Man builds man cave out of grain silo (PHOTOS)

Published 12:00 am Thursday, July 9, 2015

JOURNAL PHOTOS | MONA MOORE   Lester Stokes stands outside Trump Towers, a hangout he built from a grain silo. The man cave is a work in progress.

Lester Stokes stands outside Trump Towers, a hangout he built from a grain silo. The man cave is a work in progress.

If you’ve ever traveled down Hwy. 331, you may have seen Lester Stokes working on Trump Towers, the official name of his man cave. Stokes, a Crenshaw County native, has found a new hobby in remodeling a storage grain that he bought for $500.

“I’ve been working on this for two years,” Stokes said. “Just to have a place to kill time.”

From picking out the decorations to installing a sewer system, Stokes has done nearly all of the work himself.

Email newsletter signup

“I’ve been all over this thing, from putting on the roof, to installing the floors,” said Stokes.

The tile on the first floor of the building transforms the room. Once you’ve walked in you feel like you’re traveling through old Aztec ruins but you’re quickly reminded where you are when you take a look at the walls covered in wood panels, blue grass artists and family photos.

Inside the grain silo Stokes stores priceless keepsakes. With the exception of Murphy beds on the second floor and a chair or two, he built nearly every piece of furniture in the building. A shelf hangs over the bathroom that he built and designed from one solid piece of wood. He even calculated and mounted the wood panels to create the ceiling for the storage bin.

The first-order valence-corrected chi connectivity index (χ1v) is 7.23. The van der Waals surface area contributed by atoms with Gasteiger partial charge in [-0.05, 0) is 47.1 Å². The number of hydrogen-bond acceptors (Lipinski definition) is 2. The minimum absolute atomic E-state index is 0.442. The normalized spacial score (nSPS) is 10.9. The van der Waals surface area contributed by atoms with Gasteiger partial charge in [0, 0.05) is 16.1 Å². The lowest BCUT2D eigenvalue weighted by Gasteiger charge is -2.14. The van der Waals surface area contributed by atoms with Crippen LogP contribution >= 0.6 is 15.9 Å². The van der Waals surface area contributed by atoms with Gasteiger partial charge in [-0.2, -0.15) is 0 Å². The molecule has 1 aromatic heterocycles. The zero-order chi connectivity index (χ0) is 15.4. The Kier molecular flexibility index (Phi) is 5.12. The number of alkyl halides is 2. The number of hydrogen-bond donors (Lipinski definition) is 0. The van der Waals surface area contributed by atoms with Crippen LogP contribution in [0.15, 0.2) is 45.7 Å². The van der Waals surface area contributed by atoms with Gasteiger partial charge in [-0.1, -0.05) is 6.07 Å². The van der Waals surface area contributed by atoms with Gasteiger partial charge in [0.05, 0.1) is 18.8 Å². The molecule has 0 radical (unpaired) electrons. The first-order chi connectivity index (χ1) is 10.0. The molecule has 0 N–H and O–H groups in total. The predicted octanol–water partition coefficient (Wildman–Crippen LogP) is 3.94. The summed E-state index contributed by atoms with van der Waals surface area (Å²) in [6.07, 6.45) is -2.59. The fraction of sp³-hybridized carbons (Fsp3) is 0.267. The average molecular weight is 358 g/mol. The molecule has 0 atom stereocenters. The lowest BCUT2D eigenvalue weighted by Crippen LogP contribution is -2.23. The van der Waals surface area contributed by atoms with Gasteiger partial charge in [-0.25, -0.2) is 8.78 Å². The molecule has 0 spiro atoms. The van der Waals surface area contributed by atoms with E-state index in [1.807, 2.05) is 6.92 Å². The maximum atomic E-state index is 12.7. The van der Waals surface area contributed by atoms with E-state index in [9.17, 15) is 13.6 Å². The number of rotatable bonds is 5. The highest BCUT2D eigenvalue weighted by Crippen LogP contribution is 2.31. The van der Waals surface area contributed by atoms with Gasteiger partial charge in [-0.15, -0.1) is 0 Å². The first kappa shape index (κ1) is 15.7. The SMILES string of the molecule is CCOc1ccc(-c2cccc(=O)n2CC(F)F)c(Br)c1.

When you walk up the stairs to the second floor the first thing you see is the covered deck. Stokes will likely offer you a seat. It’s his favorite space. The seats are as extraordinary as the building: church pews, a hammock and a wooden swing. The porch also has a nice breeze that Stokes says is always blowing.

Eventually, Stokes wants to add an elevator to the building so it’s easier to get from one floor to the other.

No longer needing to pump grains into the space, Stokes converted the hole left in his upstairs ceiling into a skylight.

“I’ve always been good at building anything I want,” said Stokes. “It might take me a little longer but it can always work.”

Stokes began his building career many years ago when he first built his home in Crenshaw County. There is nothing average about any of the properties that Stokes has built. His home, for example, has a circular ceiling that he constructed and manufactured himself.

“He has got to be busy with something,” said his wife Naomi Stokes. “He can’t sit and relax.”

Stokes built a hunting camp in Pike County that is one of a kind. He buried an old service station gas tank below ground and filled it with bunk beds, a kitchen and all of the amenities.

Trump Towers isn’t finished yet and Stokes and his wife aren’t quite sure when it will be.

“I don’t ever finish anything,” said Stokes.